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Last update: May 2021

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Plantes et Système de cultures Horticoles

Zone de texte éditable et éditée et rééditée

Quantify and model

Quantify and model the effects of abiotic stress factors on the processes involved in resource acquisition (water, carbon, minerals), organ growth (roots, leaves, stem), and fruit yield and quality build-up. Our goal is to (i) identify some adaptive traits as well as processes that are the most sensitive to abiotic stresses, (ii) provide process-based response laws, (iii) feed our plant, root and fruit models. This approach, which combines experimentation, methodological developments and modeling, allows us to approach growth and quality in a global way and to find out trade-offs among different traits. The factors studied are mainly temperature, water, nitrogen, light, mechanical actions and soil porosity.

Some results of our work:

The effects of water deficit and carbon fixation on organ growth and fruit quality have been studied in peach using a combined experimental / modeling approach: experiments have been conducted in a semi-arid climate (Iran) and the effects of water stress on vegetative growth, photosynthesis and fruit quality have been assessed. Vegetative growth is faster and more severely reduced than surface photosynthesis, and the elongation of the main axes and their branching declines (Rahmati et al., 2015a). Ultimately, fruit growth and composition are strongly affected. Concentrations in primary metabolites are higher, mainly due to concentration effect (increased fruit DM content), and for some secondary metabolites, particularly polyphenols, the concentration is increased due to metabolic changes (Rahmati et al 2015b). The different sensitivity of processes to water stress has been formalized and integrated into the Qualitree model developed at PSH (Rahmati 2015).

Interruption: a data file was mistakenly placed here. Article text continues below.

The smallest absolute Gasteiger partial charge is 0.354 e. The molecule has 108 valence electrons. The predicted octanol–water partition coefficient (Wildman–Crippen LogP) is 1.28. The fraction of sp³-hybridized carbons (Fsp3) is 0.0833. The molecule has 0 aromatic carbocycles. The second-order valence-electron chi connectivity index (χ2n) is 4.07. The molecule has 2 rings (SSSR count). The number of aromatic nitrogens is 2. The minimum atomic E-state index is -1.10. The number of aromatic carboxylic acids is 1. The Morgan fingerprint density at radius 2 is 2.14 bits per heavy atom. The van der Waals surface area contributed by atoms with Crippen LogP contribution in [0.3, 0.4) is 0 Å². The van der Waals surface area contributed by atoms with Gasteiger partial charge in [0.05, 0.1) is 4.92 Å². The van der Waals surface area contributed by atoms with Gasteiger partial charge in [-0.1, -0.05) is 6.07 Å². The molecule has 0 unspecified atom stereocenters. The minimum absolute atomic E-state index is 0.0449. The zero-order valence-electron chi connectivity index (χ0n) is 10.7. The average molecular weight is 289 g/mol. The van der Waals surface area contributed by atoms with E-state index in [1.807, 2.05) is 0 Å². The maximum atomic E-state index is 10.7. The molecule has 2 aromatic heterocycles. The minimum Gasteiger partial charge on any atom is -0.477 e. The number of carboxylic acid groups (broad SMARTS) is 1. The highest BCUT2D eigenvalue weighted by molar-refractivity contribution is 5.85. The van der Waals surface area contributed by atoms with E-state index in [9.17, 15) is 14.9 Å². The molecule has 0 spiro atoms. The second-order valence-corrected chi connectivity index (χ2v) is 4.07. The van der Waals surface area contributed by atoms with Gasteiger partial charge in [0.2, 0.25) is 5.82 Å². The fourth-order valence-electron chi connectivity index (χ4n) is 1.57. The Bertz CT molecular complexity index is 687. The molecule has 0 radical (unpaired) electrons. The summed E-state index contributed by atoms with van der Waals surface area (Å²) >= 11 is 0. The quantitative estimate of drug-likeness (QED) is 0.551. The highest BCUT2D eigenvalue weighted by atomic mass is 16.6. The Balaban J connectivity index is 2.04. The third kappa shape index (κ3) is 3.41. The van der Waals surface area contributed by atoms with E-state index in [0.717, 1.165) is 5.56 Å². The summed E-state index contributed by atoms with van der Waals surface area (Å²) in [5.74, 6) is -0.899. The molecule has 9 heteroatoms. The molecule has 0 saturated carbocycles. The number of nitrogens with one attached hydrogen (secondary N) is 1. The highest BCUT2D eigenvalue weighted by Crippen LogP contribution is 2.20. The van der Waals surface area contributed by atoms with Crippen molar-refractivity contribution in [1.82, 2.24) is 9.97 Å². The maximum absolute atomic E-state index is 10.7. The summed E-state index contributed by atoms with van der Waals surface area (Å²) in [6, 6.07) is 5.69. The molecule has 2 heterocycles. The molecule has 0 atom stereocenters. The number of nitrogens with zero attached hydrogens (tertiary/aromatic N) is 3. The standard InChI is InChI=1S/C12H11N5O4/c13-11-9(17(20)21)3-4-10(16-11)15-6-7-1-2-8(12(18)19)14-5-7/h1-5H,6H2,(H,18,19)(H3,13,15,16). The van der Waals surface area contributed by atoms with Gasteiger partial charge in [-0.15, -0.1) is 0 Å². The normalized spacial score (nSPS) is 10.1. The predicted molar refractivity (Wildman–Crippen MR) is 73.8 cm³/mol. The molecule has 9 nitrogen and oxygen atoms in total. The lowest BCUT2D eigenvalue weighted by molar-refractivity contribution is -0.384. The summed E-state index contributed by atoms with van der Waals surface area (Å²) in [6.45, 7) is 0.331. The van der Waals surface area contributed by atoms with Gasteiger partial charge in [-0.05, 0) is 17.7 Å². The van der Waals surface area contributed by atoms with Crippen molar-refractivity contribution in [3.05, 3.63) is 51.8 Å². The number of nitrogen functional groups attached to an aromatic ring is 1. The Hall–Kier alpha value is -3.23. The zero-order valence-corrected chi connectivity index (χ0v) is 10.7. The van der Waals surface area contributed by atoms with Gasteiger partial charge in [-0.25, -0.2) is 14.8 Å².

Root architecture plays an important role in plant adaptation to abiotic stresses. In order to identify new traits of root architecture and to study their stability in response to different factors, a fine characterization of root traits was performed in different species in response to soil hydric and mechanical properties (Theses E. Kichah and H Bui). For this purpose, quantitative methods and related software have been developed to characterize architecture from images (Delory et al., 2016). The selected root traits show generally stronger variation between species than within species. A system of hydroponic rhizotrons revealed that some traits are stable or highly correlated (eg, diameters, interbranching distances), while others show much greater differences (eg, growth rates, emergence rates of adventitious roots) Bui 2015).

Hydraulic failure or carbon starvation are commonly considered to be responsible for tree dieback, while the lack of nitrogen is more rarely evoked. An experimental work on young peach trees has shown that budburst disturbance, carbon resource depletion and tree dieback in spring result from nitrogen deprivation in the previous autumn. Dieback occurs despite a sufficient nitrogen supply, while stored nitrogen is blocked in root and wood axes (Jordan et al., 2013, 2014).